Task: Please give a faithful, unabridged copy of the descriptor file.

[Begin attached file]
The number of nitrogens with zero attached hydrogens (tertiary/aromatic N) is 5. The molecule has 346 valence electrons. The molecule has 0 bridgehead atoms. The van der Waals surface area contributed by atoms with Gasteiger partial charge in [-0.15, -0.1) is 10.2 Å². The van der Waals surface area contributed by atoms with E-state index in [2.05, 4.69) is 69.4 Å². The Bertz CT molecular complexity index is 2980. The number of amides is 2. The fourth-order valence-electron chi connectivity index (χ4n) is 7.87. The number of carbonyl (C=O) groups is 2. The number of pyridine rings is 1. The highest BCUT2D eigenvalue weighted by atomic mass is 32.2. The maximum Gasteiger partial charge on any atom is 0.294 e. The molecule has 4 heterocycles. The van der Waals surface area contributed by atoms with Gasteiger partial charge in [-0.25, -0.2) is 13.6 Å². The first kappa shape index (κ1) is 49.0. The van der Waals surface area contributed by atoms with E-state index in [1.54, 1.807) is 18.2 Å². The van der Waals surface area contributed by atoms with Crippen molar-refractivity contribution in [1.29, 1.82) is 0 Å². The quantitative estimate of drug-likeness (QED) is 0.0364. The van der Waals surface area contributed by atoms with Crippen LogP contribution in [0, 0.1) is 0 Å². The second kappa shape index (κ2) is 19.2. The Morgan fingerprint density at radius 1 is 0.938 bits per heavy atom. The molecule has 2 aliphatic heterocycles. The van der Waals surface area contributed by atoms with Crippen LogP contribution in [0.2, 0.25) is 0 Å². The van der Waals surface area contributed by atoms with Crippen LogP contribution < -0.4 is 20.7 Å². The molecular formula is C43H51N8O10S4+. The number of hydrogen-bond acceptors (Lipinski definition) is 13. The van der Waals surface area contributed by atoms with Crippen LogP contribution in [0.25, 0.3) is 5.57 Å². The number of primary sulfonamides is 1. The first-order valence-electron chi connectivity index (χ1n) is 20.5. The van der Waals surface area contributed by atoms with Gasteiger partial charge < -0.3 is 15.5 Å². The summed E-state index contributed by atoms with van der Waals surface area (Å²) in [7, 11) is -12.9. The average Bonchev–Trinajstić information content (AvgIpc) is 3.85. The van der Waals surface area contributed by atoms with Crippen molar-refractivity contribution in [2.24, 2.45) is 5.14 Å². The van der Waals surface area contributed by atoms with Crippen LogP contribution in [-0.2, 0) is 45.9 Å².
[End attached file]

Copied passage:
The number of nitrogens with zero attached hydrogens (tertiary/aromatic N) is 5. The molecule has 346 valence electrons. The molecule has 0 bridgehead atoms. The van der Waals surface area contributed by atoms with Gasteiger partial charge in [-0.15, -0.1) is 10.2 Å². The van der Waals surface area contributed by atoms with E-state index in [2.05, 4.69) is 69.4 Å². The Bertz CT molecular complexity index is 2980. The number of amides is 2. The fourth-order valence-electron chi connectivity index (χ4n) is 7.87. The number of carbonyl (C=O) groups is 2. The number of pyridine rings is 1. The highest BCUT2D eigenvalue weighted by atomic mass is 32.2. The maximum Gasteiger partial charge on any atom is 0.294 e. The molecule has 4 heterocycles. The van der Waals surface area contributed by atoms with Gasteiger partial charge in [-0.25, -0.2) is 13.6 Å². The first kappa shape index (κ1) is 49.0. The van der Waals surface area contributed by atoms with E-state index in [1.54, 1.807) is 18.2 Å². The van der Waals surface area contributed by atoms with Crippen molar-refractivity contribution in [1.29, 1.82) is 0 Å². The quantitative estimate of drug-likeness (QED) is 0.0364. The van der Waals surface area contributed by atoms with Crippen LogP contribution in [0, 0.1) is 0 Å². The second kappa shape index (κ2) is 19.2. The Morgan fingerprint density at radius 1 is 0.938 bits per heavy atom. The molecule has 2 aliphatic heterocycles. The van der Waals surface area contributed by atoms with Crippen LogP contribution in [0.2, 0.25) is 0 Å². The van der Waals surface area contributed by atoms with Crippen LogP contribution < -0.4 is 20.7 Å². The molecular formula is C43H51N8O10S4+. The number of hydrogen-bond acceptors (Lipinski definition) is 13. The van der Waals surface area contributed by atoms with Crippen LogP contribution in [0.25, 0.3) is 5.57 Å². The number of primary sulfonamides is 1. The first-order valence-electron chi connectivity index (χ1n) is 20.5. The van der Waals surface area contributed by atoms with Gasteiger partial charge < -0.3 is 15.5 Å². The summed E-state index contributed by atoms with van der Waals surface area (Å²) in [7, 11) is -12.9. The average Bonchev–Trinajstić information content (AvgIpc) is 3.85. The van der Waals surface area contributed by atoms with Crippen molar-refractivity contribution in [2.24, 2.45) is 5.14 Å². The van der Waals surface area contributed by atoms with Crippen LogP contribution in [-0.2, 0) is 45.9 Å².